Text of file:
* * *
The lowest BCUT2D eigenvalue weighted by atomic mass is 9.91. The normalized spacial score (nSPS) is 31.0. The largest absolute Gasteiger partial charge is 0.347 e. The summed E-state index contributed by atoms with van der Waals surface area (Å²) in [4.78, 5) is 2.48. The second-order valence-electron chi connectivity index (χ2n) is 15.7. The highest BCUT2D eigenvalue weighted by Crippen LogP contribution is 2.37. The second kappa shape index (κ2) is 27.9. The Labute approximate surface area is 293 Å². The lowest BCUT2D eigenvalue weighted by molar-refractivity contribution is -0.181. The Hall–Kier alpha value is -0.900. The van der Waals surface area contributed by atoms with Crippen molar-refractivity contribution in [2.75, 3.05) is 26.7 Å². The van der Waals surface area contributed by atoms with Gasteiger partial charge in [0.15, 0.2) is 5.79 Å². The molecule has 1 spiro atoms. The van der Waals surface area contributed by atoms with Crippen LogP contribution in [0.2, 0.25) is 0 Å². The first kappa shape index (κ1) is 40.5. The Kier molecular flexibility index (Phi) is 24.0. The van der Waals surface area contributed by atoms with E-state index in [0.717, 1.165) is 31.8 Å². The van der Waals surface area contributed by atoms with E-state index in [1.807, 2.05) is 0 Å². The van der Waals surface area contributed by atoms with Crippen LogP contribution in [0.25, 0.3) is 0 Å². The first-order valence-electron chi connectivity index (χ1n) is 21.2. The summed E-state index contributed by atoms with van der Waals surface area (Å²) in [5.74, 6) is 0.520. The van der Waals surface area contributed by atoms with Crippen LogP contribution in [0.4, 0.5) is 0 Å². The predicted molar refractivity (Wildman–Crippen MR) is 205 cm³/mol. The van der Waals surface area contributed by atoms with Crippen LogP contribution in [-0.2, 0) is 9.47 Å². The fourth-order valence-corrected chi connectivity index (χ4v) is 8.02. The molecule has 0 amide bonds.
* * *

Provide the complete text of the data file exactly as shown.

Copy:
The lowest BCUT2D eigenvalue weighted by atomic mass is 9.91. The normalized spacial score (nSPS) is 31.0. The largest absolute Gasteiger partial charge is 0.347 e. The summed E-state index contributed by atoms with van der Waals surface area (Å²) in [4.78, 5) is 2.48. The second-order valence-electron chi connectivity index (χ2n) is 15.7. The highest BCUT2D eigenvalue weighted by Crippen LogP contribution is 2.37. The second kappa shape index (κ2) is 27.9. The Labute approximate surface area is 293 Å². The lowest BCUT2D eigenvalue weighted by molar-refractivity contribution is -0.181. The Hall–Kier alpha value is -0.900. The van der Waals surface area contributed by atoms with Crippen molar-refractivity contribution in [2.75, 3.05) is 26.7 Å². The van der Waals surface area contributed by atoms with Gasteiger partial charge in [0.15, 0.2) is 5.79 Å². The molecule has 1 spiro atoms. The van der Waals surface area contributed by atoms with Crippen LogP contribution in [0.2, 0.25) is 0 Å². The first kappa shape index (κ1) is 40.5. The Kier molecular flexibility index (Phi) is 24.0. The van der Waals surface area contributed by atoms with E-state index in [0.717, 1.165) is 31.8 Å². The van der Waals surface area contributed by atoms with E-state index in [1.807, 2.05) is 0 Å². The van der Waals surface area contributed by atoms with Crippen LogP contribution in [0.25, 0.3) is 0 Å². The first-order valence-electron chi connectivity index (χ1n) is 21.2. The summed E-state index contributed by atoms with van der Waals surface area (Å²) in [5.74, 6) is 0.520. The van der Waals surface area contributed by atoms with Crippen LogP contribution in [0.4, 0.5) is 0 Å². The predicted molar refractivity (Wildman–Crippen MR) is 205 cm³/mol. The van der Waals surface area contributed by atoms with Crippen LogP contribution in [-0.2, 0) is 9.47 Å². The fourth-order valence-corrected chi connectivity index (χ4v) is 8.02. The molecule has 0 amide bonds.